MJB
 

Mysticete

Well-known member
United States
That isn't the impression you got from the congress where a couple of people at least, commented that they should just get on and do them all at once for practical (publishing) reasons.

Imagine you change two then Sibley, Kaufman and Nat Geo, all have a new edition in which they are incorporated, then they change six mor, any publications are quickly out of date and people don't want that. You could end up with a situation where no N American field guide, is ever up to date, for the next 25-30 years?
My understanding is that they are gathering up the biographic data as evidence on why it should be done all at once (e.g., it's not just a couple of patronyms, but rather the majority).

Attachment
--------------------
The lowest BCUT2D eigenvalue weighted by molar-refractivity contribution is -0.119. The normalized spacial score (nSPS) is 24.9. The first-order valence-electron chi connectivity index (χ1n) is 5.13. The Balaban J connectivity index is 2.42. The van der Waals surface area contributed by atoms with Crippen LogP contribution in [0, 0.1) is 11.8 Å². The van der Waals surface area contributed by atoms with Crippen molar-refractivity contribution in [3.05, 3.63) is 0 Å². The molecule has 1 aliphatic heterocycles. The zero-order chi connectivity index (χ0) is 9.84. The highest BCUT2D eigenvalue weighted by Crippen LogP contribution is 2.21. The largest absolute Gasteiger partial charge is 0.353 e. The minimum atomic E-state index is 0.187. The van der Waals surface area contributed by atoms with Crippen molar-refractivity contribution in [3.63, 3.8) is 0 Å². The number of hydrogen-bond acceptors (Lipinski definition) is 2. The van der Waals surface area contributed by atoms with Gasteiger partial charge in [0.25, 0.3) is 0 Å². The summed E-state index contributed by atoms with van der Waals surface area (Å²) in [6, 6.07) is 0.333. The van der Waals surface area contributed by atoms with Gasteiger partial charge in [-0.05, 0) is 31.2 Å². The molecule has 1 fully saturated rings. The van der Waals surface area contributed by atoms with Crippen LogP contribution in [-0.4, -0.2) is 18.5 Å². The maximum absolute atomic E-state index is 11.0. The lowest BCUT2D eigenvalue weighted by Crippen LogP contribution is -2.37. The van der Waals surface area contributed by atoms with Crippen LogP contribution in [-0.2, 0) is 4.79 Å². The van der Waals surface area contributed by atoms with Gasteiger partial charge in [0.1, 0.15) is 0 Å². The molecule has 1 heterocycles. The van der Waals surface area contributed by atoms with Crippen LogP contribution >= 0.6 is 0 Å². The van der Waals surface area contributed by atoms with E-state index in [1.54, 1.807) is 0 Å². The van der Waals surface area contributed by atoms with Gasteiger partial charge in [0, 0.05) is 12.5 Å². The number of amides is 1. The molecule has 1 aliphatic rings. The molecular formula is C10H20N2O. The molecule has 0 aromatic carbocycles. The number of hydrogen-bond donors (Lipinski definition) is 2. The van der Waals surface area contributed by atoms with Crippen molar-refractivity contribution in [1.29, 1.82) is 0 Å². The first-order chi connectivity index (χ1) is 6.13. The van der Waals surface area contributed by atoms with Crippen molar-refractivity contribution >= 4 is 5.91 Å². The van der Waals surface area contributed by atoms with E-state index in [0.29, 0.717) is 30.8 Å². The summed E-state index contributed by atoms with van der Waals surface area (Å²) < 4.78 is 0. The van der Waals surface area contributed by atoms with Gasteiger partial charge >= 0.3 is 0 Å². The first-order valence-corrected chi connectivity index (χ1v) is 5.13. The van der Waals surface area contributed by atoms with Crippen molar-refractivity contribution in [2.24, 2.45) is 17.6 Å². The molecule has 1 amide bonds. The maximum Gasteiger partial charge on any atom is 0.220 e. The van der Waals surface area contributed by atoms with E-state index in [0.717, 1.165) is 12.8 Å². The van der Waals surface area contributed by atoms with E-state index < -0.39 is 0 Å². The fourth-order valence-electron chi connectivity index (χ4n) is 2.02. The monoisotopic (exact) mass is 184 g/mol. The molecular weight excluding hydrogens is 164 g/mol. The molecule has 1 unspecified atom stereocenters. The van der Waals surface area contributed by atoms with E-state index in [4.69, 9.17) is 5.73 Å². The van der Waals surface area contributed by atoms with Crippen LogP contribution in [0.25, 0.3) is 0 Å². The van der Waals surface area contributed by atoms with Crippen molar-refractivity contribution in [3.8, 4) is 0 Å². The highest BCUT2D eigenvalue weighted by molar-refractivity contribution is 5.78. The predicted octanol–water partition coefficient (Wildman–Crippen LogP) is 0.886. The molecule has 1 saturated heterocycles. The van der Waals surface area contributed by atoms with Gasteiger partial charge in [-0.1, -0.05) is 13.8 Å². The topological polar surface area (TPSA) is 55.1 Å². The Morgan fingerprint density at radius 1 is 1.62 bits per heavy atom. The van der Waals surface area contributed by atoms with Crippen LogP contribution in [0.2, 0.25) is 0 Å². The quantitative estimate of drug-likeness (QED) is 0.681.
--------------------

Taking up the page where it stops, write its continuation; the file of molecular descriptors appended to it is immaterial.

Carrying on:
The situation that you describe, about field guides never being up to date...that has been the status quo for the last 20 years already, with taxonomic splits (and common name changes that result from those), lumps, addition of new exotic species to the checklist, changes in range distribution, addition of Hawaii to the ABA area, and so forth.

I've been creating a spreadsheet of field publishable forms over the last month, so I have my faithful National Geographic (7th edition) published in 2017 laid out in next to me, one of the most recent and up to date field guides on the market, which covers all the birds in the ABA area.

There are no Hawaiian birds
Northern Harrier, Northern Shrike, White-collared Seedeater, White-winged Scoter, Gray-faced Petrel, Dusky Thrush, and Mexican duck splits are not recognized
Thayer's Gull and Northwestern Crow lumps not recognized